The Grieving Partner

Q: I’m with a new partner, and she’s having some very deep, painful feelings about my disability. I’m not quite sure how to respond, and feel a little confused about it, but I know I don’t want her to pity me. How do I deal with this?

A: There’s a big difference between pity and grief. Pity implies that you’re tragic, and puts you into an inferior position. Grief is an honest response to loss. Pity often sprouts from excessive myths about disability as horror. Grief is rooted in real caring about authentic circumstances. It needs to be expressed.

It’s completely natural that someone coming into a new relationship with a partner who has a disability is going to have some feelings about the disability. It might be from witnessing the accessibility struggles you face, or seeing how the world treats you based on disability myth. It could have to do with the loss of possibilities or dreams they imagine you have endured. Perhaps they’re reacting to the experience you went through if you have an acquired disability–no matter how long ago it happened.

In fact, it’s a good sign. It’s a loving response. Take care not to assume that it means they pity you. It really is possible to allow their–and maybe your–grief around your disability to have its place in your relationship. It needn’t interfere with your budding connection with each other.

You’ve had time to come to terms with your own disability, your partner hasn’t. They need time to go through initial adjustments, just as you may have had to if your disability is acquired. You will already have achieved some degree of balance about what your disability means in your life. You know how you adapt, you know that your disability is not as limiting as most people assume, you know how much there is in life to enjoy and embrace. In the course of getting to know each other, your partner will come to see these things too. They’ll integrate their initial grief.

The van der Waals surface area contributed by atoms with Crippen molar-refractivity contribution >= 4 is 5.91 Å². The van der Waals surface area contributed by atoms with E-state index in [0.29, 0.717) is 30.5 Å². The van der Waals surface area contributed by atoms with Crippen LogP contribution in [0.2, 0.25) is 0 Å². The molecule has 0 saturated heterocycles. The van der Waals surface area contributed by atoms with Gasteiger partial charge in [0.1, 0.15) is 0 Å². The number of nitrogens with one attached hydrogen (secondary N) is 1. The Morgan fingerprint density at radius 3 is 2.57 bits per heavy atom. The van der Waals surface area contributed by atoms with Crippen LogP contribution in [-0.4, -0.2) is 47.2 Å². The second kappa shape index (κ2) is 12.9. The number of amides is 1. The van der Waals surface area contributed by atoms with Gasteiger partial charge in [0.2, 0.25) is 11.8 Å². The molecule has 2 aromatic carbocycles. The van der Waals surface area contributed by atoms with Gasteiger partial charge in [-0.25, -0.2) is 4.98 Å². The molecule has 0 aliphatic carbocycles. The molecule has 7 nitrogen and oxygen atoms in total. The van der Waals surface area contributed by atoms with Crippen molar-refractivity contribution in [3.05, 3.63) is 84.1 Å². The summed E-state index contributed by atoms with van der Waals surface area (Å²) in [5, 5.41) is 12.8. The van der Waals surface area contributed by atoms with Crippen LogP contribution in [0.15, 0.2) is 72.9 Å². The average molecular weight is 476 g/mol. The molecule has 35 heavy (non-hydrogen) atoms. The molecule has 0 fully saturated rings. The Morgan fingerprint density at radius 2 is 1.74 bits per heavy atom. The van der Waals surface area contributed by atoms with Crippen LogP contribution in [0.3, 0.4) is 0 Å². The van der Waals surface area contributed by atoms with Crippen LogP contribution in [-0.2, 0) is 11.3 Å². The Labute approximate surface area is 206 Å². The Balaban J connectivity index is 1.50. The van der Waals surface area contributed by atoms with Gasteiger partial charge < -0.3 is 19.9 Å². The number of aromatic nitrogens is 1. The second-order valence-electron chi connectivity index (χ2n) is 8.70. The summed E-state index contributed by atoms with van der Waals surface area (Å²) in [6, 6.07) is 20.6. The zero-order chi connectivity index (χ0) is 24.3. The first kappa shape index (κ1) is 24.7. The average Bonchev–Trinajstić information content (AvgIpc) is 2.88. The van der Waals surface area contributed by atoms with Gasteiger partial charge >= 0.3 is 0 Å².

If they bring some misconceptions about disability with them–as they probably will–then this is a chance to help them gain a clear perspective. It’s a chance for you to describe how you experience your disability, a chance for you to demonstrate your capacity to accept your disability. And a chance to show that you can accept who your partner is and what they feel–which is exactly what you should hope to expect from them.

Of course you’re going to get to know their story, too. Whether or not they have a disability, everyone has pain and loss in their lives. In an integral relationship, both partners find parts of each other’s experience to celebrate and to grieve. Disability is just your particular form of it.

This also begs the question of how well you’ve dealt with your own feelings about your disability. In a truly intimate relationship, there’s no hiding! When you get that close to someone–especially if you’re being sexual–then “stuff” is going to come up. Any unresolved grief about your disability is going to make itself known. Denial is a mechanism that protects you, but the idea is to let denial gradually unveil what’s painful, integrating it at a pace you can handle. A strong relationship should be a safe, trusting place where you can do this.

If you’re indulging in self-pity, a new partner is likely to join you in that. It’s not a very strong basis for a lasting relationship. If you’ve become attached to a woeful view of your disability, this is a good time to take a good look at it and work your way to a more realistic, positive self-image. Discovering our strengths is one of the greatest gifts of a good relationship.

I think that shallow relationships get exposed very quickly in the context of a disability. The relationship has to be about being truly interested in the person, not superficial attraction. It has to be more real. The fact that they choose you with your disability should be proof that they see you for who you are.

So when your partner is having feelings of grief, just hold them and say, “Yes, I know that you care and that you’re hurting for me.” That way you’re showing them your strength and patience and acceptance. Remember that the reason they’re with you is to know you and enjoy and share experience with you. No one will pity you when they see the wholeness of who you are.

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